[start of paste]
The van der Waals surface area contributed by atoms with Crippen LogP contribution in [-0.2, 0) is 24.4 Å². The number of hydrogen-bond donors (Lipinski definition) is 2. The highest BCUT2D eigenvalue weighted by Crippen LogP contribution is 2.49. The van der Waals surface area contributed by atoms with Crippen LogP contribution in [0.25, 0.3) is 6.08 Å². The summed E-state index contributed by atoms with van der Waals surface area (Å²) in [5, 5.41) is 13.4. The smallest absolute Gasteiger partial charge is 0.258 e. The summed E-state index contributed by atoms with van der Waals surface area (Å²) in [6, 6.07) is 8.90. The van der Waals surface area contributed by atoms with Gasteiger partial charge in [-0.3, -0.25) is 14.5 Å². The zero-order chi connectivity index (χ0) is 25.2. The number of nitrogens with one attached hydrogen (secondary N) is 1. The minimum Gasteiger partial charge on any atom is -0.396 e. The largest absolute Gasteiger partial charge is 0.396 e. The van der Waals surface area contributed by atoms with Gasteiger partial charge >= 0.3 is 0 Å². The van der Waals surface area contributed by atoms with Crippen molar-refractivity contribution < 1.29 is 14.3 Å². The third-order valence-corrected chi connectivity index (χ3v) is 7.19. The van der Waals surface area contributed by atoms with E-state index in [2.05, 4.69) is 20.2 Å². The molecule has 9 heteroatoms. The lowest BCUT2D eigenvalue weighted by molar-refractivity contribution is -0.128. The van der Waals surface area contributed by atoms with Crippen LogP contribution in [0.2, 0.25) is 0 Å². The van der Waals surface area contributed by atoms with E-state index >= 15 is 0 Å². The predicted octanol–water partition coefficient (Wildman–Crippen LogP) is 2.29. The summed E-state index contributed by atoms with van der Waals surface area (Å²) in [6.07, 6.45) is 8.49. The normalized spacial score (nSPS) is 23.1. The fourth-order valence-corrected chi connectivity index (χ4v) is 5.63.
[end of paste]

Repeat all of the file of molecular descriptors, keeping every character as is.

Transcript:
The van der Waals surface area contributed by atoms with Crippen LogP contribution in [-0.2, 0) is 24.4 Å². The number of hydrogen-bond donors (Lipinski definition) is 2. The highest BCUT2D eigenvalue weighted by Crippen LogP contribution is 2.49. The van der Waals surface area contributed by atoms with Crippen LogP contribution in [0.25, 0.3) is 6.08 Å². The summed E-state index contributed by atoms with van der Waals surface area (Å²) in [5, 5.41) is 13.4. The smallest absolute Gasteiger partial charge is 0.258 e. The summed E-state index contributed by atoms with van der Waals surface area (Å²) in [6, 6.07) is 8.90. The van der Waals surface area contributed by atoms with Gasteiger partial charge in [-0.3, -0.25) is 14.5 Å². The zero-order chi connectivity index (χ0) is 25.2. The number of nitrogens with one attached hydrogen (secondary N) is 1. The minimum Gasteiger partial charge on any atom is -0.396 e. The largest absolute Gasteiger partial charge is 0.396 e. The van der Waals surface area contributed by atoms with Gasteiger partial charge >= 0.3 is 0 Å². The van der Waals surface area contributed by atoms with Crippen molar-refractivity contribution < 1.29 is 14.3 Å². The third-order valence-corrected chi connectivity index (χ3v) is 7.19. The van der Waals surface area contributed by atoms with E-state index in [2.05, 4.69) is 20.2 Å². The molecule has 9 heteroatoms. The lowest BCUT2D eigenvalue weighted by molar-refractivity contribution is -0.128. The van der Waals surface area contributed by atoms with Crippen LogP contribution in [0.2, 0.25) is 0 Å². The van der Waals surface area contributed by atoms with E-state index >= 15 is 0 Å². The predicted octanol–water partition coefficient (Wildman–Crippen LogP) is 2.29. The summed E-state index contributed by atoms with van der Waals surface area (Å²) in [6.07, 6.45) is 8.49. The normalized spacial score (nSPS) is 23.1. The fourth-order valence-corrected chi connectivity index (χ4v) is 5.63.